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Serb Hard-Liners Hit Back With Raids, Purges U.S.-Backed Efforts To Oust Karadzic, Other War-Crimes Suspects Have Failed

MONDAY, SEPT. 8, 1997

Forces loyal to former Bosnian Serb President Radovan Karadzic have launched a campaign of reprisals, arrests and death threats against people who joined U.S.-backed efforts to oust the indicted war-crimes suspect.

The American-led efforts failed 10 days ago, leaving Karadzic’s hard-liners celebrating their hold on power while his opponents go into hiding and Western diplomats struggle for a new strategy.

The setback endangers the West’s long-term goal of backing moderate and cooperative Serbs - grouped around Bosnian Serb President Biljana Plavsic - over hard-liners who are blocking peace accords designed to rebuild post-war Bosnia and prevent a new war.

In recent days, in three key cities in Republika Srpska, the Bosnian Serb half of the country, gunmen have: staged middle-of-the-night raids on the homes of Karadzic opponents; purged pro-Plavsic police; arrested or fired dozens of anti-Karadzic Serbs.

Human rights activists and opposition politicians in Republika Srpska report death threats.

“I feel more in danger than if I were a Muslim,” said Pero Simic, an opponent of Karadzic whose attempts to create an independent television station here in Bijeljina, in northeastern Bosnia, have repeatedly run afoul of the hard-liners.

A senior American official in another disputed city, Brcko, accused Karadzic supporters of unleashing “a reign of terror.”

Many of those who challenged Karadzic in the police state that he controls from behind the scenes believed they were acting with the approval of American and European officials, and they expected material support. Now they express bitter disappointment and much less willingness to take comparable risks again.

Locked in a power struggle with Karadzic, Plavsic holds the densely populated city of Banja Luka, her headquarters. She gained control of the city, along with other smaller cities and towns in a northwestern swath of Republika Srpska, after British NATO troops helped her seize the police apparatus of Banja Luka and television and radio transmitters.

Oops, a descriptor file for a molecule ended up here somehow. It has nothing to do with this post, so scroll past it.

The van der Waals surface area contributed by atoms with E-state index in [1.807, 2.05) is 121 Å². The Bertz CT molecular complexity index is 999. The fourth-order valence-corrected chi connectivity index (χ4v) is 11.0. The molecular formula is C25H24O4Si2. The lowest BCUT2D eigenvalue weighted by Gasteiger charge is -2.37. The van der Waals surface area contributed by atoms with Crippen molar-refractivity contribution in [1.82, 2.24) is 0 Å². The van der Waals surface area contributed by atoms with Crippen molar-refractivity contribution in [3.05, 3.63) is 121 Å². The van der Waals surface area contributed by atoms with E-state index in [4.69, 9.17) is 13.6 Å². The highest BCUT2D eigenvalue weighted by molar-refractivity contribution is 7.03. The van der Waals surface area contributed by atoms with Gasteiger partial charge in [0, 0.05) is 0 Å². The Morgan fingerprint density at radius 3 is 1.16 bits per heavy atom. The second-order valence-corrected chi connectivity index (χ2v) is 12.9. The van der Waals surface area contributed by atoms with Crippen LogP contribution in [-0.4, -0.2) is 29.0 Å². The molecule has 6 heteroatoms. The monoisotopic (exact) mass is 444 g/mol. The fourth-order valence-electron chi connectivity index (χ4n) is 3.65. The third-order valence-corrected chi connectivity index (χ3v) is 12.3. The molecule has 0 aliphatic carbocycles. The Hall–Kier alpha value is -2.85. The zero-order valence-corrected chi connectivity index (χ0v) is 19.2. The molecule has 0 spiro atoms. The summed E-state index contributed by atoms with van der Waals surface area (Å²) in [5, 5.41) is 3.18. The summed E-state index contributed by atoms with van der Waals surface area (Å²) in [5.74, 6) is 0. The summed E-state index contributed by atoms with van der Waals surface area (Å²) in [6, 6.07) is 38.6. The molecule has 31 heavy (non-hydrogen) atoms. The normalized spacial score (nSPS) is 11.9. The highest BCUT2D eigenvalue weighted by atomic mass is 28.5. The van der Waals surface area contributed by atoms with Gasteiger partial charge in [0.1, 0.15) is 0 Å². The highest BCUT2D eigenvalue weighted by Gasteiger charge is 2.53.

But her attempts to expand eastward to the cities of Doboj, Brcko and Bijeljina stalled when U.S. troops bungled an operation Aug. 28 to install pro-Plavsic police.

Officially, NATO denied it was attempting to support Plavsic. But diplomats in Sarajevo saw the failed mission as an embarrassing defeat for the Americans, one that the Bosnian Serb hard-liners are now celebrating as their very own Serbian Bay of Pigs.

In Brcko, where U.S. troops came under attack from Bosnian Serbs - rallied by the Karadzic leadership when the Aug. 28 operation went awry - nine police who challenged Karadzic are unaccounted for, international officials said. Three more officers were seized by Karadzic police and had to be rescued by the U.S. commander of an international monitoring team, who single-handedly marched into a Bosnian Serb police station and freed the men.

Many of the reprisals, residents say, are being carried out by special paramilitary police. The troops come from the Karadzic stronghold of Pale, in southern Bosnia, and were dispatched to Bijeljina, Brcko and Doboj - despite NATO-imposed restrictions on their movements.

Thugs and paramilitary henchmen from neighboring Serbia also have been spotted.

Among them, reports count about 200 supporters of Vojislav Seselj, a Serbian ultra-nationalist who promoted brutal and violent expulsions of Muslims, Croats and other non-Serbs from this region at the start of the war.

“They don’t know which way the wind will blow, but they do know the retribution is swift and brutal. They are afraid to stick their necks in the noose.”

In Bijeljina, the Serbs’ second largest city and gateway to Serbia, 24 people who switched allegiance from Karadzic’s ruling Serbian Democratic Party, or SDS, to Plavsic were fired in the last 10 days. Those fired included the high school principal, the postmaster and the directors of several companies.

Two opposition political parties said members were beaten up when they tried to hang campaign posters before this weekend’s municipal elections.

“Every night, I sleep in a different place,” said Svetozar Mihajlovic, removed by the SDS from his position as city council president after he announced his support for Plavsic. “We were well on our way to achieving a certain amount of democracy here in Bijeljina, but the indecisive behavior of the international community slowed everything down.”

Not only did the NATO takeover of the Bijeljina police station fail miserably on Aug. 28, but American troops also surrendered a television transmitter to Karadzic’s forces.

Branko Todorovic, president of the Helsinki Committee for Human Rights in Republika Srpska, lives in Bijeljina. Karadzic police have been menacing his home and office. Helsinki committee staffers have been told they are on a death list; one received oral threats from a pro-Pale politician, emerging from a televised election debate and in front of several international officials.



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